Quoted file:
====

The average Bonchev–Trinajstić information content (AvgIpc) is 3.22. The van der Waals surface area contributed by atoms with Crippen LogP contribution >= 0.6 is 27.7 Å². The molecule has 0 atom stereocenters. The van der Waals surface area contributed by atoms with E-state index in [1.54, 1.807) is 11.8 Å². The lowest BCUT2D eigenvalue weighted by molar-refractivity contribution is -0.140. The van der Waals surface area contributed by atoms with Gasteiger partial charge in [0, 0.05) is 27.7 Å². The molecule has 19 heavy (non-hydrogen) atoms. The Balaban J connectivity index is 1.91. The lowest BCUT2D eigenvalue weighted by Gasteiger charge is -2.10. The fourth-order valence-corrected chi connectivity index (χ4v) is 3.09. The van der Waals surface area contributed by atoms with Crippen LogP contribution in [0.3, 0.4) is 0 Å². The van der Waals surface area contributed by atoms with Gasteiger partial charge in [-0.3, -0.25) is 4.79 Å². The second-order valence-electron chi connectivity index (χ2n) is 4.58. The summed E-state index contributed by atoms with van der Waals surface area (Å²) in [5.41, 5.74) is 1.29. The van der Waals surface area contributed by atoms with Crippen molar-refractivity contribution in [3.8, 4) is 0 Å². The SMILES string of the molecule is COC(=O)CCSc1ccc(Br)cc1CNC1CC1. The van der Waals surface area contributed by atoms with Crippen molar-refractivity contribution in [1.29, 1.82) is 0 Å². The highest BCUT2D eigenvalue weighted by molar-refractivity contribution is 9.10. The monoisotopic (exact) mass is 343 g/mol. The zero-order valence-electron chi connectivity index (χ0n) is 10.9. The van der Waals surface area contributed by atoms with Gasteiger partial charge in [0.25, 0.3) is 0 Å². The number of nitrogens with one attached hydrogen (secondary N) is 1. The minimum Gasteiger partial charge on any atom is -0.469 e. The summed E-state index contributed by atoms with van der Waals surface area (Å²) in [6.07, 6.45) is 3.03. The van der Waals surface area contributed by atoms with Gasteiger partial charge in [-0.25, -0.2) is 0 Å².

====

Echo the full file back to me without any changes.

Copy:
The average Bonchev–Trinajstić information content (AvgIpc) is 3.22. The van der Waals surface area contributed by atoms with Crippen LogP contribution >= 0.6 is 27.7 Å². The molecule has 0 atom stereocenters. The van der Waals surface area contributed by atoms with E-state index in [1.54, 1.807) is 11.8 Å². The lowest BCUT2D eigenvalue weighted by molar-refractivity contribution is -0.140. The van der Waals surface area contributed by atoms with Gasteiger partial charge in [0, 0.05) is 27.7 Å². The molecule has 19 heavy (non-hydrogen) atoms. The Balaban J connectivity index is 1.91. The lowest BCUT2D eigenvalue weighted by Gasteiger charge is -2.10. The fourth-order valence-corrected chi connectivity index (χ4v) is 3.09. The van der Waals surface area contributed by atoms with Crippen LogP contribution in [0.3, 0.4) is 0 Å². The van der Waals surface area contributed by atoms with Gasteiger partial charge in [-0.3, -0.25) is 4.79 Å². The second-order valence-electron chi connectivity index (χ2n) is 4.58. The summed E-state index contributed by atoms with van der Waals surface area (Å²) in [5.41, 5.74) is 1.29. The van der Waals surface area contributed by atoms with Crippen molar-refractivity contribution in [3.8, 4) is 0 Å². The SMILES string of the molecule is COC(=O)CCSc1ccc(Br)cc1CNC1CC1. The van der Waals surface area contributed by atoms with Crippen molar-refractivity contribution in [1.29, 1.82) is 0 Å². The highest BCUT2D eigenvalue weighted by molar-refractivity contribution is 9.10. The monoisotopic (exact) mass is 343 g/mol. The zero-order valence-electron chi connectivity index (χ0n) is 10.9. The van der Waals surface area contributed by atoms with Gasteiger partial charge in [0.25, 0.3) is 0 Å². The number of nitrogens with one attached hydrogen (secondary N) is 1. The minimum Gasteiger partial charge on any atom is -0.469 e. The summed E-state index contributed by atoms with van der Waals surface area (Å²) in [6.07, 6.45) is 3.03. The van der Waals surface area contributed by atoms with Gasteiger partial charge in [-0.25, -0.2) is 0 Å².